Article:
Firstly, it is widely accepted that there is a gap in the market in terms of technical industry specific skills and leadership experience, and the reason for this includes historical factors such as the apprenticeship cut in the 1980s. Businesses are now devoting time to shorten this gap and bring the next generation through into the pipeline with new apprenticeships and dedicated graduate schemes, but have immediate concerns where they need the technical skills in the here and now. The real challenge for businesses is to develop their talent pool for the future whilst addressing the immediate needs of the business, ensuring a pipeline of future talent for the future of their industry. It is certainly a work in progress, but something that is crucial in lessening the considerable skills gap.
Businesses often require the best managers out on the market and I have recently found that that although customers do need the technical skills, they will sacrifice some of their specialist requirements if they are good leaders and motivators of people. This then links back to the original question, ‘what does a good manager look like?’
The best managers I believe know their strengths and limitations, and can demonstrate what they believe is important for their role, without prompt. They talk about empowerment and leadership, rather than managing or delegating as well as being able to demonstrate the industry/technical experience. They also ask questions in return, delve into the role in greater depth and have a thirst for a greater understanding of the customer and their needs. It is not just a ‘new move’ but more of a learning experience, a career development where they are contemplating in advance what new skills and managerial experience they can bring to the business. When all of this comes together, I know I have a good manager on my hands.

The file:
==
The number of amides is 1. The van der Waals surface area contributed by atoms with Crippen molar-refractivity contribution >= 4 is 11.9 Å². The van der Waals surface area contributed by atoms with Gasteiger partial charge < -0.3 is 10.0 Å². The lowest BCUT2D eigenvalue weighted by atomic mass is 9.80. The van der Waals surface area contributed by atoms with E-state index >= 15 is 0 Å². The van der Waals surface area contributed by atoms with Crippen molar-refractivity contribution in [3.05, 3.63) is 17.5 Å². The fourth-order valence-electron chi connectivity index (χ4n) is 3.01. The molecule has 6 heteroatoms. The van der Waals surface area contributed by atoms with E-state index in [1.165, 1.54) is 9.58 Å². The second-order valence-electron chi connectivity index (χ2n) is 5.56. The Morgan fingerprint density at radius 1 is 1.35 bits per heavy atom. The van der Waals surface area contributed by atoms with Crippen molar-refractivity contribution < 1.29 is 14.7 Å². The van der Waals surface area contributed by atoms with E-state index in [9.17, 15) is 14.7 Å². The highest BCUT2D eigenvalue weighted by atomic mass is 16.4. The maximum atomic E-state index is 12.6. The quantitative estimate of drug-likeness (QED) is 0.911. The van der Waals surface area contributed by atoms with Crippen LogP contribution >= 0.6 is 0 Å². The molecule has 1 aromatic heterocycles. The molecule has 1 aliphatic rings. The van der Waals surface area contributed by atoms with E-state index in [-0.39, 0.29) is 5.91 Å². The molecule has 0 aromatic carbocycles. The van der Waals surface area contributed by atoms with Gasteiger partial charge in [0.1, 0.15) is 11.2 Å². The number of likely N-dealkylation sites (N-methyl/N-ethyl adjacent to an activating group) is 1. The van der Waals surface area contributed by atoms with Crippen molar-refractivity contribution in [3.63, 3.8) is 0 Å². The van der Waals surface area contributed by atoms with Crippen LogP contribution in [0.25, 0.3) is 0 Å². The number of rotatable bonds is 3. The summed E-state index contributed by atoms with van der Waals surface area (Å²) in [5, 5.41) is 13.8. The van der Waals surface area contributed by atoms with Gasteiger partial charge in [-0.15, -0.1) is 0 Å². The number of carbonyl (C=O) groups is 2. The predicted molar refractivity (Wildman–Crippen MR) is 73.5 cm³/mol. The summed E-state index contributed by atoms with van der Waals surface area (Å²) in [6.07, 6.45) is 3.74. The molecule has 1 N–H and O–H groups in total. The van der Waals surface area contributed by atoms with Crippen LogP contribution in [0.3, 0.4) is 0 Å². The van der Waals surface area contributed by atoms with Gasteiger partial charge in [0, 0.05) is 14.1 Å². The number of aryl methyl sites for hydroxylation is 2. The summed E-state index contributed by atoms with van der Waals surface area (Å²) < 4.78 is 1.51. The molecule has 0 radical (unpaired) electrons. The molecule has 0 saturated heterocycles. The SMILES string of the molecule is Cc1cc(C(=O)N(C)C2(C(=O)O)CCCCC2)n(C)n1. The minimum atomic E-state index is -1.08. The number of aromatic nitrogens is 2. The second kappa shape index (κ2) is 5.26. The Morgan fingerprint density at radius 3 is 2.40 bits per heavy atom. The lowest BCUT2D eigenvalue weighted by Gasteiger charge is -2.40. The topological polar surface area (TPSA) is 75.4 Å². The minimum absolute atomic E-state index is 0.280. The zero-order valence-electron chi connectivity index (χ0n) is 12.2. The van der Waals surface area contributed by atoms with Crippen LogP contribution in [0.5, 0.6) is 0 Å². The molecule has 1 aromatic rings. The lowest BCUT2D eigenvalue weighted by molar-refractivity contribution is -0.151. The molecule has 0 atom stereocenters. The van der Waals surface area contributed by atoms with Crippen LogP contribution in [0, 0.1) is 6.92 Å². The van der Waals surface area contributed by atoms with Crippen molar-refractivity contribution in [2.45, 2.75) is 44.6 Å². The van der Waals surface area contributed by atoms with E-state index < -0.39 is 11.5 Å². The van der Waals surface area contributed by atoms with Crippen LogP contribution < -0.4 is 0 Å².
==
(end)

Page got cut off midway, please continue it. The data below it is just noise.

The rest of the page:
The question I ask, is how do you develop your own talent pool and what do you look for in your managerial hires?
We asked Impact Futures, a not-for-profit organisation focusing on building future leaders through design thinking skills their thoughts.
“We are working hard to identify how to give graduates, particularly in the engineering and manufacturing sectors, the business and influencing skills they need to operate effectively in today’s commercial environment.
What we are finding through working with universities, is that degree programmes focus on some practical business skills but do not necessarily develop the ‘softer skills’ that are often only grounded in experience.
We are currently piloting the design thinking process, a customer-focused problem solving approach, as a tool to not only design customer-centric products and services, but also bring together graduates with the commercial sector to build the relationship management skills they need to be work-ready.
Businesses need to recognise that graduates don’t necessarily have these skills already, but that in working closely with the education sector and sharing their experiences, that they can help to develop the relationship skills that create effective technical managers.
They would also benefit from sharing some of their resource –people – to support universities and apprentice programmes in educating around the reality of working in a commercial manufacturing environment, to ensure graduates have a real-world view of what is required and if it is indeed for them.”
So it seems the buck doesn’t stop with businesses. It is important that we all work together – manufacturing organisations, the education sector and service suppliers - to build the manufacturing leaders of the future and work with the ones in the current marketplace to realise their potential as people managers.
Impact Futures (www.impactfutures.cc) are a not for profit organisation working with local universities and entry level talent to develop ready-for-work skills including influencing, customer-focused problem solving and cross-functional thinking.